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With the help of North Carolina software developer, the city of Roanoke, Virginia is finding it a lot easier, faster and less expensive to improve the energy efficiency of its municipal buildings, most of which were built more than half a century ago.
Roanoke’s efficiency push is part of its first-ever Climate Action Plan, aimed at lowering its carbon footprint on multiple fronts. But the city is finding there’s a strong economic case for the projects as well.
In 2014, Roanoke saved more than $500,000 in avoided energy costs compared to 2005, according to Nell Boyle, the city’s sustainability and outreach coordinator.
In a draft of the city’s initial Climate Action Plan report due out this fall and shared with Southeast Energy News, the city acknowledges how its “building stock was aging, maintenance on the buildings was well behind schedule and equipment was in imminent need of repair.” The upshot: Roanoke, like many municipalities, had its work cut out for itself, and every day it delayed was costing it more money.
A key initial step, Boyle recalled, was to bring responsibility for energy and other savings in-house. So the city hired its first sustainability director, Ken Cronin, and a new facilities manager, John McGhee, with extensive heating, ventilation and cooling experience.
Together, Cronin and McGee recognized the need for a system to identify cost and emissions reduction opportunities, then decide which ones would make sense to spend money on. As city leaders braced for significant costs that its annual budgets might not be able to pay for, they fine-tuned their needs and reached out for help.
After some due diligence, checking with local government peers and finally a bidding process, they hired Dude Solutions of Cary, North Carolina, which offered a software solution projecting rates of return on efficiency and related investments. The software revealed dozens of energy-saving opportunities that had been overlooked, said Boyle, who also is the current chair of the Resilient Virginia nonprofit.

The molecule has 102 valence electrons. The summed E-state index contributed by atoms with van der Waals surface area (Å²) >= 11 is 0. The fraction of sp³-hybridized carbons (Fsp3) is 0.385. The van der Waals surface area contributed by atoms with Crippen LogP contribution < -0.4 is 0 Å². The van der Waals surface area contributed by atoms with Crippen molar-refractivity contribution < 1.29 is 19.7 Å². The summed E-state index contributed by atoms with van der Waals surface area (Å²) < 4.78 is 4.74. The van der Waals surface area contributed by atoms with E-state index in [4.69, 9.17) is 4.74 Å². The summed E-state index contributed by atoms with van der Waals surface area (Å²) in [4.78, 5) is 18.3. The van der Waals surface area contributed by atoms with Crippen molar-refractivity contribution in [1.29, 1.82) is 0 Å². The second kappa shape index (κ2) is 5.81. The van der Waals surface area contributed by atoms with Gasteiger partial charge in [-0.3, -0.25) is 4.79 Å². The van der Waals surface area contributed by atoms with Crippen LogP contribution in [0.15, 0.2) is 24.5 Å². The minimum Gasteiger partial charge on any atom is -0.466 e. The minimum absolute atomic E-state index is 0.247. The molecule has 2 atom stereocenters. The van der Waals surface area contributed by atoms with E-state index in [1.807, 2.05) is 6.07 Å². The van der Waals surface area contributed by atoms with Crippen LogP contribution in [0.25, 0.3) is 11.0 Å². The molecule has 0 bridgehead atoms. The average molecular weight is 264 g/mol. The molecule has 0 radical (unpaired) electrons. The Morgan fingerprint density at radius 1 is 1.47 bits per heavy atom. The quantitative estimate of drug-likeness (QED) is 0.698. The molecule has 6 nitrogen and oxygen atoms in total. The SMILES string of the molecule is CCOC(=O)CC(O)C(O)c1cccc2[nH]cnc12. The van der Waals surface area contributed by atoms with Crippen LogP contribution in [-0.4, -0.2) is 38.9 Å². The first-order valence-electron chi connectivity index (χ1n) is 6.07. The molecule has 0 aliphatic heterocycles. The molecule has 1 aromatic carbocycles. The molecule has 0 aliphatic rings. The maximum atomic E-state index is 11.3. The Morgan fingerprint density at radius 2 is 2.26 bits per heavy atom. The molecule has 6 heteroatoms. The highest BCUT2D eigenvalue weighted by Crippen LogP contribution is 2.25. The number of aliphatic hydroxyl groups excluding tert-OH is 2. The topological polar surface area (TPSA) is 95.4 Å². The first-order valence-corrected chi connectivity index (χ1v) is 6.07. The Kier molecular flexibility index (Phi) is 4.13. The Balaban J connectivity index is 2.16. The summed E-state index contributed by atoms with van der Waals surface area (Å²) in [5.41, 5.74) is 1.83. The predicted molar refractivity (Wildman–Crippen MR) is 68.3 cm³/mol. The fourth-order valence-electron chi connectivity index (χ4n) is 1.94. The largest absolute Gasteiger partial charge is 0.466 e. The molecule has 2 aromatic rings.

“It is critical to capture buildings’ energy performance and to be able to share that information quickly and easily,” Boyle said. “Dude Solutions gives a variety of reports and wonderful graphics that allow effective communication to all of our audiences.”
Dude Solutions was founded by North Carolina natives Kent Hudson and Lee Prevost in 1999 as “SchoolDude,” named for its first software suite aimed at helping educational institutions improve the way they manage, maintain and upgrade their facilities. With about 175 employees on staff, the company founders expanded operations and by 2007 created “FacilityDude” to help local governments and commercial businesses do much of the same. Today, it employs about 450 and has plans to hire another 550 or so over the next few years.
The software depends on key performance indicators allowing its deployment teams and clients to compare how their upgrades measure up to peers. By assessing and normalizing years of utility bills, the indicators can identify anomalies that often go unnoticed. Its trademarked “UtilityTrac” application can measure energy usage from specific utility meters.
“Take city fire stations, for example,” said Mills. “One city fire station might behave very differently from the others. We can track their consumption on a square-foot basis and then compare them to other fire stations in our database.”
“Most organizations open their utility bills, pay them and move on,” he explained. “But once they get into their data, they realize how much energy one part of their system might be wasting. You can lose track of things like that.”
The online dashboard drawing on data provided on the firm’s servers provides a 24/7 snapshot of energy usage trends. “When that data is integrated with Energy Star data, you can compare your usage to other municipalities on an apples-to-apples and calendarized basis,” explained Sam Chapin, one of the firm’s application engineers.
Dude Solutions has been able to expand beyond its roots in part by responding to queries from client contacts who move on to new positions. “That’s when we recognized there were holes in other markets we could fill,” said Tony Butler, another company applications engineer.
A big barrier to adopting such a data-driven program for improving energy efficiency is cultural, Mills and Boyle agreed.
“There has to be a culture committed to doing something with the data,” Mills said.